Newsradio 780 reporter Nancy Hardy interviews CEO Jim Keane of Boys & Girls Clubs of Chicago. © Michelle Damico.
With all the stresses and deadlines that reporters face, it can be difficult to get their attention when you have a big story. But if you want to get positive placements for your clients, you have to make sure your name stands up when it shows up in their inboxes. Fortunately, there are a few proven ways to break through the newsroom noise and make stand-out pitches.
1. Print reporters and editors – Subscribe to the paper/magazine (truly a no-brainer) and send emails about their work. Often their print or subscription-only stories are different than what’s posted free. Email comments to the reporter about those pieces. Don’t be surprised to get a response thanking you for actually buying the online content/paper. It happened to me just last week and led to a conversation that resulted in a client interview for this Monday.
2. If a reporter/producer calls you seeking an expert – help him, even if you don’t have a client. He will never forget you, especially when you say “Hey, he’s not a client, but I always do my best to search my network to help you.” One producer calls me monthly and specifically says “I’m calling you first because I know you’ll help me out, no matter what.”
3. After securing a great news placement, follow up with a comment about the story, and suggest another angle worth pursuing in one month, two months, or even six months later. In the meantime, send links validating the angle.
4. Sympathize with their plight. I check in regularly with select reporters to see how they’re coping with their outlet’s downsizing. Make a point to call some at lunchtime and just listen as they describe the madness going on at their shops. I tell them how valuable their insights would be if they chose to work in the business world and offer my help if they are considering a transition.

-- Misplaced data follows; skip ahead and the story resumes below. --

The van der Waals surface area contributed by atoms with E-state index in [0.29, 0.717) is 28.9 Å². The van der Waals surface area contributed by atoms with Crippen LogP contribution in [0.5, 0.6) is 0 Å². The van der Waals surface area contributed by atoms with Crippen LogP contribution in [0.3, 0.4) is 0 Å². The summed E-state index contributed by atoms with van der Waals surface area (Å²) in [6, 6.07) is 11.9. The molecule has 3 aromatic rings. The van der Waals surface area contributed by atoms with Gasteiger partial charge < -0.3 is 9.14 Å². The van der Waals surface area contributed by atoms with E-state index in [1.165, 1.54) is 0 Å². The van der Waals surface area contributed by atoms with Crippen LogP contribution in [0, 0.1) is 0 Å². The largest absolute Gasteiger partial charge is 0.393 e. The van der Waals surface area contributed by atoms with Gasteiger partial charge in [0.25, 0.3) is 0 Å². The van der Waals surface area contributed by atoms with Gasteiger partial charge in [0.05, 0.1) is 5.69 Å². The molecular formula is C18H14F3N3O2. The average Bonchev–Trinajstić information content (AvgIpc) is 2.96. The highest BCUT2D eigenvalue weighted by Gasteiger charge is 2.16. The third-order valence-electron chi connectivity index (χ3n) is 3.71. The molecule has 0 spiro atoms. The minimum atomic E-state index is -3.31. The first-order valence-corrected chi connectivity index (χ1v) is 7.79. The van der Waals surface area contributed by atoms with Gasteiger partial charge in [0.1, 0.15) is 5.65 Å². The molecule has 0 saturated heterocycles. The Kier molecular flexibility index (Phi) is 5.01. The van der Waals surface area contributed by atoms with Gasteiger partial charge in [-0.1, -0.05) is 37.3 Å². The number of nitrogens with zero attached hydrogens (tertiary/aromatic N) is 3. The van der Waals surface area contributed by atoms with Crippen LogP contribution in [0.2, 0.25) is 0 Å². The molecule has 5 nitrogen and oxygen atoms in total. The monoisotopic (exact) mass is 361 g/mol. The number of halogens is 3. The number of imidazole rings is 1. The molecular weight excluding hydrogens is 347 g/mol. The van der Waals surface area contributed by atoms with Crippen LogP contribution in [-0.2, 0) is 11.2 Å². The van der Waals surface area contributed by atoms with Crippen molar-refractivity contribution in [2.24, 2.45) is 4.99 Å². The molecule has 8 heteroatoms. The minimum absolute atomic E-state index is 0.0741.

5. Behold the lovely intern. Sadly, many unpaid interns are serving as general assignment reporters, photographers, or videographers for major newspapers in Chicago. When I work with young reporters I ask about their job status (full, part-time, non-paid). Upon learning they’re interns, I offer my job advice, based on my experience working with journalists. Most pepper me with questions, and more than a few have sent me thank you notes.
6. Broaden your horizons. Ask freelancers about the other outlets for which they write. Freelancers often work for several papers and magazines and more than a few of your clients may interest them. Share your resources, but do it at their convenience.
7. Cover for the reporter, even at your client’s expense. I had to notify a columnist that while my client was eager to talk to her for a story later this month, he’d be in a front page story next week, which would definitely affect her story plans a week or two later. I suggested she check with her editor first. She thanked me and canceled the interview.
8. When reporters cancel an interview, don’t begrudge – help them instead. That same reporter still needed a topic for her next column, and within hours I had a a new topic and source.
9. Leave comments on reporters’ online stories. They’ll appreciate the feedback and your willingness to start/contribute to a conversation over their work.
Are these tips helpful? Do you have others? Leave a comment!
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